If you are looking for Christmas gift for the UFC fan in your life, author Jonathan Snowden has written the definitive history of Mixed Martial Arts in his book Total MMA. I highly recommend this book, and this week I set out to conduct an interview with Jonathan via e-mail to give you a little preview of what you'll find in the book.
Describe Total MMA to us.
Total MMA was not a modest undertaking. Whether is succeeded or failed, the goal was always very ambitious: it was going to be the complete history of MMA worldwide. The sport is very young, but it has such a rich history, from the Greek Olympics, to the formation of Judo, to the Gracies in Brazil, to Japanese pro wrestling. No Holds Barred (a 2005 book by Clyde Gentry) was excellent, but so much of what the sport was, where it came from, was a Japanese story. I wanted to make sure to cover the complete history of an evolving sport, not just the rise of MMA in America.
What are the strengths of Total MMA?
I think the best part about Total MMA is its scope. I tried to touch on every key event in the fifteen year history of the sport. Total MMA isn't just an overview of what happened. It tells you why it happened and why certain events were important. I talked to more than 100 people for this book and used interviews conducted by other great reporters to supplement my own material. No other book goes into this kind of detail about how MMA became the sport people enjoy so much on SPIKE and on pay per view.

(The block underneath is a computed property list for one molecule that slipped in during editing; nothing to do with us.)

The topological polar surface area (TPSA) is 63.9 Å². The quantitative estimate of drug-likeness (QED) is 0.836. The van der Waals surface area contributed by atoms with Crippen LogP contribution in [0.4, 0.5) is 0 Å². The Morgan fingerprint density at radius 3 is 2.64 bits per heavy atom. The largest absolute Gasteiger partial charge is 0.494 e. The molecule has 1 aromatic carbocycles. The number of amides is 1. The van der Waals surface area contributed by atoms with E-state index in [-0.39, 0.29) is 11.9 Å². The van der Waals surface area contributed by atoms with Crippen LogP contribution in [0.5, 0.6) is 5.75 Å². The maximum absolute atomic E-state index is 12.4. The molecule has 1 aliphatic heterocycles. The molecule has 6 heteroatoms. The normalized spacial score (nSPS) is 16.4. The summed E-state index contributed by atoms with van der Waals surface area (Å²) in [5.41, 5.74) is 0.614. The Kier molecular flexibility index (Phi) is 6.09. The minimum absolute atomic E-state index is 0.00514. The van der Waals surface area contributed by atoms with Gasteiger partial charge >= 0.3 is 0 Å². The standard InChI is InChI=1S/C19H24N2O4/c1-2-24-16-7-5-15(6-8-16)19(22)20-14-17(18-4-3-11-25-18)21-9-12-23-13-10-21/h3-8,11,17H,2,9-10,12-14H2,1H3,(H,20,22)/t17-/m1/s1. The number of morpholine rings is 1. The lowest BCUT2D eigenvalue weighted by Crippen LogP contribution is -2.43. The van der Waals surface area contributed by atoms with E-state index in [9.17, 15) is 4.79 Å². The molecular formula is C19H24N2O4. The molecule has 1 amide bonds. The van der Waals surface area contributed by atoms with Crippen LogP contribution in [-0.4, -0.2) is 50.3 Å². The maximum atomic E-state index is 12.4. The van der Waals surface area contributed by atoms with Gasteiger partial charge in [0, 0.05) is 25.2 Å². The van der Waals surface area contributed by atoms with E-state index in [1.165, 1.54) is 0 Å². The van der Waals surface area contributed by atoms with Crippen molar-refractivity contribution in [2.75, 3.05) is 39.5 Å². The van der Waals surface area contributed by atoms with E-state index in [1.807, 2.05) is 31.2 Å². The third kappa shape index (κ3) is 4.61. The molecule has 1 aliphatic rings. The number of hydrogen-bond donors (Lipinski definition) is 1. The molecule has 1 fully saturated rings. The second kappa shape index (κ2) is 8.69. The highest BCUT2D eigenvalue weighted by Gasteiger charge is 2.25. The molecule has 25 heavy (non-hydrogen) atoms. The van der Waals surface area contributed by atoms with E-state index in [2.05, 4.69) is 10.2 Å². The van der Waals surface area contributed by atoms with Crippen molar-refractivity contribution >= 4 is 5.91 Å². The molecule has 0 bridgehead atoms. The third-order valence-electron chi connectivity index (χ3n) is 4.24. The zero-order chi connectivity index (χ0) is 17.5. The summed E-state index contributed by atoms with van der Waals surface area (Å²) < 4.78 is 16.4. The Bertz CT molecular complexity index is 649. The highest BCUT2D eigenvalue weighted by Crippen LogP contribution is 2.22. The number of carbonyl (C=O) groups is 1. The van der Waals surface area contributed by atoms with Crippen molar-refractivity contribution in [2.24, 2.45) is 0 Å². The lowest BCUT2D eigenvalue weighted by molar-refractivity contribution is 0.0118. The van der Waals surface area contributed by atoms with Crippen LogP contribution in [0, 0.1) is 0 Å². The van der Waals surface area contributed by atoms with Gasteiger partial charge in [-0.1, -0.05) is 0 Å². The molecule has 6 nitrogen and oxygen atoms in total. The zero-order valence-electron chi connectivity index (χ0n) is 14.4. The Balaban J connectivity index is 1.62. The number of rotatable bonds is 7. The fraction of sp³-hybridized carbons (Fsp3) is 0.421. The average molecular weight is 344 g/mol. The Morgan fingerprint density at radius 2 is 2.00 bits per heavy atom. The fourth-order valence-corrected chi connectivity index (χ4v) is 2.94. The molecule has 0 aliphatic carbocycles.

What would you change about Total MMA?
My main issue with the book is its brevity. There were many more stories to tell and plenty of people and organizations that got slighted. Unfortunately, there are limits to how large a book can be before cost becomes a consideration. It left me, though, with more material than I could use and led directly to my next project-an MMA Encyclopedia.
What was the most surprising thing you learned while writing the book?
I didn't know before I wrote the book how much of the Gracie's story was mythologized. The Gracies were and are great martial artists. But the idea that Gracie Jiu Jitsu sprang directly from the head of Helio Gracie is quite a whopper.
What was the one question you could never get a straight answer on?
The story behind the attempts by SEG to get the UFC sanctioned in Nevada was a tough nut to crack. Zuffa owner Lorenzo Fertitta was one of the key decision makers when he was a Nevada State Athletic Commission executive. Did Fertitta squash the UFC's attempts to come to his state, knowing he could later buy the promotion at a discounted price? I don't think so, but their were fierce arguments on both sides and I spent more time than I'd like to think about getting to the bottom of the mystery.